So much about Rockford rookie forward Akim Aliu
's game seems ready for pro hockey.
Size? Check. Does 6-foot-3, 212 pounds and still growing work for you?
Talent? Got it. Second-round pick by Chicago in 2007. Eighteen goals and 26 assists in an injury-shortened season for London and Sudbury this year. Fast and powerful as a freight train.
Maturity? More than anyone can imagine, or anyone who hasn't mirrored Aliu's hardscrabble life from his native Nigeria to Russia to Toronto.
But hairstyle? Not so much. He reported to the Rockford IceHogs earlier this month with a middle streak dyed yellowish-blond, a remnant from his playoff run in Sudbury.
That's a junior thing. A few days after joining the IceHogs earlier this week, he was already planning on getting it re-colored to its original hue.
"I think in juniors, guys are a lot younger," said Aliu, 19. "Coaches let them do their thing with their hair. When you come to the pro level, you have to be professional at all times."
Chances are good that Aliu will still find a way to stand out even with a more conventional look. He always has, and with good reason.
Aliu comes to the pros with one of the most interesting and well-known backstories of any prospect of his generation. That's all well and good, and he is gracious in reviewing the well-worn details.
But right now, he's all about the present and the future. He could conceivably return to juniors next season, though that seems unlikely. The handful of games he'll play in the rest of this season will likely set the table for the true start of his pro career.
"They (Chicago) told me I'm done with juniors," he said. "I think I'm ready to go. I have to work on my game to get bigger and stronger. I think over time I'll adjust better and better."
The particulars are familiar to anyone with a curiosity about the sport: Aliu was born in Nigeria, but his family moved to Russia when he was just a toddler. When he was about 12, they relocated to Toronto, where Aliu first tried and fell in love with hockey.
One problem, the family was dirt poor, crammed into a one-bedroom apartment. Still, his parents did what they could to provide him entry into the sport.
"I'm enjoying the ride now. I think about what I've accomplished. It's unbelievable," he said. "All I did was keep working hard and enjoying the game. I never thought about making money."
While Aliu might have been light in the wallet, he was overflowing with pride. He famously refused to partake in a rookie hazing on the Windsor team bus in 2005. That incident festered to the point that Windsor star Steve Downie
and Aliu fought in a practice, a blowup that became a YouTube sensation. Both players were eventually traded, with Aliu winding up in Sudbury.
"There's some things you think about going back and changing. But then everything would have been perfect, and that's not how it is in the real world," Aliu said. "It's just the way I was brought up, it was just my character (to stand up for himself). It's good to be known, come in with a little bit of a reputation. I don't mind attention. It's not a big deal."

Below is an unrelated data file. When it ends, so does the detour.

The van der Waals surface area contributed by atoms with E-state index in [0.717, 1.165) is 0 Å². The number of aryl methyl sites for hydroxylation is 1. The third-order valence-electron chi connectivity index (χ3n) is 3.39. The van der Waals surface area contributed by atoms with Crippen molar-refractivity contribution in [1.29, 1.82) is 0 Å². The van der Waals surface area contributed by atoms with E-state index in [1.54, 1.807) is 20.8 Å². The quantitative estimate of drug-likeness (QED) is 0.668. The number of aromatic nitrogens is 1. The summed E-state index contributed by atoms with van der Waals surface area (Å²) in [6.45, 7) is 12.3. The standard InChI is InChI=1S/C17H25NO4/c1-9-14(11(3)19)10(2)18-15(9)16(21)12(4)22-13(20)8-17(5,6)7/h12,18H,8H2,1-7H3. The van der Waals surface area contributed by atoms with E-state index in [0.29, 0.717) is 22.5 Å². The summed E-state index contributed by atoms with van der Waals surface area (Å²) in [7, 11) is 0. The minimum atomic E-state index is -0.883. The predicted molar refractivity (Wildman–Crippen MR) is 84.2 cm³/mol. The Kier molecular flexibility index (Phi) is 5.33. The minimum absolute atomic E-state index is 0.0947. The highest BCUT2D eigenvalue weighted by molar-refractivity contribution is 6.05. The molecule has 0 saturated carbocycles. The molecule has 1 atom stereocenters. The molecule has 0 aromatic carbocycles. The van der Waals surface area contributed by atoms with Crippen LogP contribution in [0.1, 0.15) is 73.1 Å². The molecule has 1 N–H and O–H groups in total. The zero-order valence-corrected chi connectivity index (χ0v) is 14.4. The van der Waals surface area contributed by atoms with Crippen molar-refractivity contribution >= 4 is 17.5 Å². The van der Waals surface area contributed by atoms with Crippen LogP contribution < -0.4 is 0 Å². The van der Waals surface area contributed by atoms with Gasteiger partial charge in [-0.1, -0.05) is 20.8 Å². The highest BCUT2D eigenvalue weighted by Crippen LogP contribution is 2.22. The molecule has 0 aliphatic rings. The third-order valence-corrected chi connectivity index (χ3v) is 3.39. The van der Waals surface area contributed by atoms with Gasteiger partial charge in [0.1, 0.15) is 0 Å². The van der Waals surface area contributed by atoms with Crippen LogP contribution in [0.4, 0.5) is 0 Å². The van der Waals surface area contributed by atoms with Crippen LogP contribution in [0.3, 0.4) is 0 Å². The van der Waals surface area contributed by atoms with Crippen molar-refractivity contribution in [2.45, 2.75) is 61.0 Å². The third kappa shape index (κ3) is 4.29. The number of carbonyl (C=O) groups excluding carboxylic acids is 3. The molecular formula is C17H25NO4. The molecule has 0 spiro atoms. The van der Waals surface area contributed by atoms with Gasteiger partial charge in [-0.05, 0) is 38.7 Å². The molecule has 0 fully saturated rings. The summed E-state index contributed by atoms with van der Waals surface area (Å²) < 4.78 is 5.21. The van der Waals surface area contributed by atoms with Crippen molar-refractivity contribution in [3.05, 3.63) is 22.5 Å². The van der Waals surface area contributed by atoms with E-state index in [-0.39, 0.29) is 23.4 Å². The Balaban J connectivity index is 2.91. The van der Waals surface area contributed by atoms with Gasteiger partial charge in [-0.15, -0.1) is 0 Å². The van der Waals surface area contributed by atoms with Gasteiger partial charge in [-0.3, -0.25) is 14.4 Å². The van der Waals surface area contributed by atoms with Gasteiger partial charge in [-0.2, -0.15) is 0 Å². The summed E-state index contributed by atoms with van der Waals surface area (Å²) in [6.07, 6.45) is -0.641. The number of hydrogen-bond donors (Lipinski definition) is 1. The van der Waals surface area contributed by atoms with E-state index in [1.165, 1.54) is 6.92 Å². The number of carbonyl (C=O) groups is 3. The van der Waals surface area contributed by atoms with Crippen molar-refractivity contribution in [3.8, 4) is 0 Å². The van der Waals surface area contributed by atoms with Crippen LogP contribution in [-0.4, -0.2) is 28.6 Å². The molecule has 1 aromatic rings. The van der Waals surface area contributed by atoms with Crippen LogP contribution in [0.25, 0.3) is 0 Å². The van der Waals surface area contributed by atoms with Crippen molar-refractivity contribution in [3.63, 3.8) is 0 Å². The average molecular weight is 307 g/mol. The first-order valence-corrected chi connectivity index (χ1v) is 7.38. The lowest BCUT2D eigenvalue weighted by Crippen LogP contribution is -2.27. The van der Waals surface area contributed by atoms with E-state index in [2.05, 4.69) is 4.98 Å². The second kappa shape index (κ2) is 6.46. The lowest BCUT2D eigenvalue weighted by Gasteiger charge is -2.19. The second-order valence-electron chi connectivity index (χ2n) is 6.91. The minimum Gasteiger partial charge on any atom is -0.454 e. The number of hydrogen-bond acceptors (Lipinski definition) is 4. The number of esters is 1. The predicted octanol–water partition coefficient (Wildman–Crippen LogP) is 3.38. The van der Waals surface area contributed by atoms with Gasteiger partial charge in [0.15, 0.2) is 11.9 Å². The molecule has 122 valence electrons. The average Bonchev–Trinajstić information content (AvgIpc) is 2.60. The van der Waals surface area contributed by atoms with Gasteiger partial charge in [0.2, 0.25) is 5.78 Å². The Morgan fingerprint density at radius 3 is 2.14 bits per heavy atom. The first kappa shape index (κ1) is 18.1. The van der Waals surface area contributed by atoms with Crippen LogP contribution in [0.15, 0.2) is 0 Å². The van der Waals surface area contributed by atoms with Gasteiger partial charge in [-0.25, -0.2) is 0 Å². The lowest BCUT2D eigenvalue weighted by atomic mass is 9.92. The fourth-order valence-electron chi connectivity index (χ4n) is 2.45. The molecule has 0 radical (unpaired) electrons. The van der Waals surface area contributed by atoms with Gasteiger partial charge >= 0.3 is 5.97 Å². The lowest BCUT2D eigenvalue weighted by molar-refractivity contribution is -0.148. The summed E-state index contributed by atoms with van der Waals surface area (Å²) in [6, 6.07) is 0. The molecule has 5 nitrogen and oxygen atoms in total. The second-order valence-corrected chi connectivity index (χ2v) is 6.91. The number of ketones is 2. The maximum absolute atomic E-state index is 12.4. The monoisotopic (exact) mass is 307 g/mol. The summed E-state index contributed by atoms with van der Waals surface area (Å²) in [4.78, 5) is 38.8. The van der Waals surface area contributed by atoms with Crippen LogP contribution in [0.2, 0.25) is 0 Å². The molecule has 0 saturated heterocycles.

And how does he feel now when he watches his fight with Downie?
"I go watch it when my buddies joke around about it. Things like that happen. It doesn't bother me," he said. "I've had some good experiences, and some not so good experiences. Hopefully you learn from everything."
But a couple of tentacles from Aliu's past are issues he knows he has to deal with if he wants to move forward. Aliu clearly earned the reputation in juniors as someone with a short verbal fuse and an impulsive nature, and in his second game with the IceHogs this season he picked up a 10-minute misconduct for mouthing off to the ref.
"It's all about the pace (of the pro game). He has to get adjusted to that speed, and he will. I don't think there's much missing in his game as far as development."
-- IceHogs coach Bill Peters
"I play on an edge. But as I get older, I think I'm getting better at controlling (his temper)," he said. "Hopefully, I'll be able to harness that and use it to my advantage."
And since he joined the sport relatively late, each new stage that Aliu reaches has the potential to highlight any lags in his development. But IceHogs coach Bill Peters hasn't seen that as an issue so far.
"He's worked hard, come in, asked good questions," Peters said. "It's all about the pace (of the pro game). He has to get adjusted to that speed, and he will. I don't think there's much missing in his game as far as development."
In his own self-assessment, Aliu doesn't cut himself any slack.
"I'm not terrific at anything," he said. "Maybe the effort's not there like it should be. But it's something I'm working on as I get older. I think I caught up (in his skills) as much as I can. But I think about, what if I started earlier?"
It's a point worth pondering, but ultimately not nearly as important as the ones still to be made. A lot of people know where Aliu comes from and some of the things he's done.
What matters now is where he's going next, and what mark he'll eventually leave behind as a player and a person.
"Hopefully, they see me as a good player and a good person. I want to leave a mark on the game, someday. Be a kid who tried to do what's right. Sometimes it's not the popular thing to do," he said. "I get hungrier and younger as the years go on. I just want to get better and better every day. I feel free, away from everything when you're on the ice."